the length and manner of use.").
Here, BlueAir's use of its trade dress for the past six years
has not been "exclusive." BlueAir has engaged in "co-branding"
campaigns with other manufacturers and/or retailers of air
purifiers, including Sharper Image, Aerus, Gesundheit, and Lux.
Some of the purifiers marketed as part of these co-branding
campaigns did not bear the BlueAir name but were instead labeled
with the mark of the co-branding partner. Others bore both the
BlueAir trademark and the name of the co-branding partner. Though
no court has addressed the issue, legal scholars have argued that
such co-branding may result in mixed consumer perception as to
the source of the product, diluting the secondary meaning of a
products trade dress. See Donald R. Kirk, Franchise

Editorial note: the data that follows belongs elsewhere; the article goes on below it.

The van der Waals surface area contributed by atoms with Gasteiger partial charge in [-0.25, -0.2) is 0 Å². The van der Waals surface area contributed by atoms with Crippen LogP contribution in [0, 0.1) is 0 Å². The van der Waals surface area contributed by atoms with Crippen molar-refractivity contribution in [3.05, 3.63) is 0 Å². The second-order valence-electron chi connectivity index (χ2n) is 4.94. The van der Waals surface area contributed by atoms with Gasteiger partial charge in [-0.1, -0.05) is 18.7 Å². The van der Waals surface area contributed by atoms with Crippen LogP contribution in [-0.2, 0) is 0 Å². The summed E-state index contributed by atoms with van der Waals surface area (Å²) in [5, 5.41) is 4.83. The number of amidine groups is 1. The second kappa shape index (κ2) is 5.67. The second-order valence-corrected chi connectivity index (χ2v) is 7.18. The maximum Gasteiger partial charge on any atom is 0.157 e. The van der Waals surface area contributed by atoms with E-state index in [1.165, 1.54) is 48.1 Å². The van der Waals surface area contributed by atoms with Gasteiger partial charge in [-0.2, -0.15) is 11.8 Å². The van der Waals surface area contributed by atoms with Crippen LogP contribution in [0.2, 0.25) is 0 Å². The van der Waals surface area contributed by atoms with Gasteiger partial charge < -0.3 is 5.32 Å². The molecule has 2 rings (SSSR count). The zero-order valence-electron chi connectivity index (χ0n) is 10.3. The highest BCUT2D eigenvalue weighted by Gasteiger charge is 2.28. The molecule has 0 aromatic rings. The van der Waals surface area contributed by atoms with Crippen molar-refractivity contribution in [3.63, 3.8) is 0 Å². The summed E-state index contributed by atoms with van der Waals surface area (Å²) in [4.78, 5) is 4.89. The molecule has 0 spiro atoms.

Dual-Branding: The Irony of Association, 10 DePaul Bus. L.J. 1
(1997) ("`[D]ual-branding' promises to blur the consumers'
perception of where a product or service that they are buying
originates."); Ann Hurwitz, Co-Branding: Managing Franchise
Brand Associations, 20 Okla. City. U.L. Rev. 373, 379 (1995)
("[C]o-branding may result in mixed consumer perception, leading
to confusion and, eventually, a possible diminution in value of
participating brands."). The court agrees. BlueAir has allowed
its air purifiers to be marketed bearing the name of other
brands, sometimes only bearing the name of another brand Such
co-branding could only weaken a consumer's perception of the
source of the product. Thus, while BlueAir's use of its trade
dress for more than five years is not irrelevant, the court finds
its significance minimal here.
BlueAir's second argument that its trade dress has acquired
secondary meaning is that MJC intentionally copied BlueAir's
trade dress. BlueAir contends that "proof of Soleus's slavish, `Chinese' copying" (an unfortunate choice of words,
given their suggestion of an ethnic slur) of BlueAir's trade
dress "supports a presumption that the plaintiff's trade dress is